Float the climbs.
Few bikes manage the low-weight/efficient-stiffness balance better than Ridley's Helium SLX Ultegra Complete Road Bike. As the Belgian brand's superlative climbing bike, it's got plenty of lightweight pedigree; however, it's also still a Belgian bike, so it's built to handle the abuse of cobbled muurs. When mated with an Ultegra drivetrain and Campagnolo-built (shh!) Fulcrum 5 wheels, the frameset becomes a classroom for putting on a climbing clinic.
The SLX's climb happy personality starts with a blend of 60, 40, and 30-ton high-modulus carbon fiber. The result is a World Tour worthy frame that efficiently transfers power while shaving about 30g of claimed weight compared to the SL. The front end sees a slightly different curvature at the tube junctions, a small change that Ridley claims boost stiffness by 15% and translates into even snappier, more responsive handling when diving into switchbacks or pushing out of the final corner.
As with the SL, the SLX features rounded tubing emanating from the seat tube juncture, which slowly becomes box-shaped as it approaches the head tube and bottom bracket junctures. As Ridley puts it, this system creates a clean transition from stiffness to comfort. Supporting this ideology, the rear triangle blends the two shapes. The asymmetric, flat chainstays provide a stiff platform for power transfer to the rear wheel, while the ultra-thin seatstays create a vertically compliant ride quality without sacrificing rigidity.
- A race bike for those who turn the screws on climbs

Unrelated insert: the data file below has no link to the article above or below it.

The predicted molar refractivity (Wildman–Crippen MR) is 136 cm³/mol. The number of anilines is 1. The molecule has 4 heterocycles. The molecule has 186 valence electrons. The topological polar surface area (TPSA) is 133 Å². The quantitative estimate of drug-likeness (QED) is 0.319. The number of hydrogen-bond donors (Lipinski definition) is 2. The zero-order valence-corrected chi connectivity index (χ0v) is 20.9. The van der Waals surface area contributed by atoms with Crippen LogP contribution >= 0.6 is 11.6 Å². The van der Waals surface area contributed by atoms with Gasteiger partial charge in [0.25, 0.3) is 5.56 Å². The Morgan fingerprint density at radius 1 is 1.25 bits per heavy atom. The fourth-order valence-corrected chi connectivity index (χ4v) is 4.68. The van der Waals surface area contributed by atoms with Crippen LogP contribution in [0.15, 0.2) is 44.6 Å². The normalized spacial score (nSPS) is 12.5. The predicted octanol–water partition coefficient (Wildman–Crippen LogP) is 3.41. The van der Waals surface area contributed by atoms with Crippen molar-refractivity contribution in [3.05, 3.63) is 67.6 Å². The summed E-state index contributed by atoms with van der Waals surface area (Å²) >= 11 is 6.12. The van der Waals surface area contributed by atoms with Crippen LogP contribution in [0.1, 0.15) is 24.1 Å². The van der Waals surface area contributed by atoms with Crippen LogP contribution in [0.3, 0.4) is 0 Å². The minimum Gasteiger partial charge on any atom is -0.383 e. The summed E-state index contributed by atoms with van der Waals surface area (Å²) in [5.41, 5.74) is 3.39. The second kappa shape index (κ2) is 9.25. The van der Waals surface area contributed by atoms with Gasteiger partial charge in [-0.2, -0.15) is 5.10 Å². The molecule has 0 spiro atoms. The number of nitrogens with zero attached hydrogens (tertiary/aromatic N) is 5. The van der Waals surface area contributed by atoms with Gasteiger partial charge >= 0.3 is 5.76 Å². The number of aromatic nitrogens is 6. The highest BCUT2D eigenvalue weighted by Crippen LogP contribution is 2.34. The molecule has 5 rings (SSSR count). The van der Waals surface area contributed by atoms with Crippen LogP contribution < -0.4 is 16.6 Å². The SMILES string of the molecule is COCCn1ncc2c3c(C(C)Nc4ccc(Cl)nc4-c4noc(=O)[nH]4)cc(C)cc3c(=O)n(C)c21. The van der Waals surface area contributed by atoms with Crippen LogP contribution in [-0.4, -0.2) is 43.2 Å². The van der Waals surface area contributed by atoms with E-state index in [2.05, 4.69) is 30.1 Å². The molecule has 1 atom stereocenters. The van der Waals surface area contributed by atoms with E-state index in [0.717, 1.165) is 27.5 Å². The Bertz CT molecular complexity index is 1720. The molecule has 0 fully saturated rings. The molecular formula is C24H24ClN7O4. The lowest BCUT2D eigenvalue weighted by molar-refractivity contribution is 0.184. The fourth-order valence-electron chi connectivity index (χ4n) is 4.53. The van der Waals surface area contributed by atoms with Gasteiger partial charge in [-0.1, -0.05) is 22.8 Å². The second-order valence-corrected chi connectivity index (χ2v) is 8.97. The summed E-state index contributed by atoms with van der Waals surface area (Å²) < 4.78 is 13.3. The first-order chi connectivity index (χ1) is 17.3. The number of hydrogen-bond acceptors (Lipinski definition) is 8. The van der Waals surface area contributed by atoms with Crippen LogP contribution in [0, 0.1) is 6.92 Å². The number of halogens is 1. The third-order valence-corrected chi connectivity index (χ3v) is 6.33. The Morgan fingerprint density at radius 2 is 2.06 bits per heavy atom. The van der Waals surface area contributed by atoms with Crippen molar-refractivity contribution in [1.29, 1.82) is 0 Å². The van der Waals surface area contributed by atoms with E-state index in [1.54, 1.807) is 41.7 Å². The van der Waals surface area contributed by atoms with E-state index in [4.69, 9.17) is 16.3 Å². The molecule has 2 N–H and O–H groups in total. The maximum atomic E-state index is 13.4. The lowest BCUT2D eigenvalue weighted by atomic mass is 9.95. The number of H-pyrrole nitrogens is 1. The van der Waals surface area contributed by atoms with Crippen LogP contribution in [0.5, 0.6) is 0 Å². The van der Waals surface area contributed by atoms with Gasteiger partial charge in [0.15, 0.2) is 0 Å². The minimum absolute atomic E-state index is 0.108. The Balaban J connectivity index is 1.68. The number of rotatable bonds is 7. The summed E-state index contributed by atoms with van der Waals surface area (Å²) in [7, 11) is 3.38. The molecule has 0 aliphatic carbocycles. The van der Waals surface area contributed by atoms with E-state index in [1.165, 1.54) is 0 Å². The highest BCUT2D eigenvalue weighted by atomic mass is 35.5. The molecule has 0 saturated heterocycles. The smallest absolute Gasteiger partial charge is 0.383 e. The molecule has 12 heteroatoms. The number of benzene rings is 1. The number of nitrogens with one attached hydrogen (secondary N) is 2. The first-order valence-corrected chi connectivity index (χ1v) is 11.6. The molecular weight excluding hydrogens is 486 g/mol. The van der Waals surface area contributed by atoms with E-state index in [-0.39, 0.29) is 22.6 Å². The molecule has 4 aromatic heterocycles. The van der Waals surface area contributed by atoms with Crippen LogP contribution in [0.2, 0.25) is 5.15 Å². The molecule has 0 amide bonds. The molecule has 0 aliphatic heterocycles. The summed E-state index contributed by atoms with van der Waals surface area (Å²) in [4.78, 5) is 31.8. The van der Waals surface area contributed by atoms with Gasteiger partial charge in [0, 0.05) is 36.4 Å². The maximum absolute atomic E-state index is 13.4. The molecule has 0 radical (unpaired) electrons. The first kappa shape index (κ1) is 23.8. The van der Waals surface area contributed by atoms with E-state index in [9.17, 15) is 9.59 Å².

- Racing geometry proven on the world stage
- Ridley's lightest, stiffest carbon fiber layup
- Shimano Ultegra drivetrain is equal to a racer's needs
- Q & A
The bike I'd buy
I'd take this over an F10.
I use the F10 as an example because it's such a popular choice in the superbike market, and it enjoys it's popularity for a good reason. It's an extremely fast all-arounder with an extremely impressive race pedigree.
It also costs $6000. That's 4 times more than you'll pay for this Helium at closeout pricing, and after riding them back to back, I honestly liked the Helium more.
For starters, the SLX is ridiculously light. Quoted manufacturer weights, it's actually lighter than the F10, Bianchi's Specialissima, Wilier's Zero.7, and it comes within a few grams of the new S-Works Tarmac, and even the Factor O2. Build up with mechanic Red, Reynolds Attacks, and a stock alloy cockpit, a small came in at 13.7 lbs (and at an asking price of $5500 no less.) The handling is well-balanced, the ride quality is right on par with other bikes in it's class, and the stiffness is remarkable for a bike that's so feathery.
Even if it was the same bike as all of the other superbikes mentioned above, the Helium would make my short list, and considering that you can pick up a brand new 2017 frame for $1400, it definitely earns the status of 'the bike I'd actually buy.'
Feel free to shoot me an email at email@example.com if you want to speak about the SLX, or any of the other bikes we sell in more detail!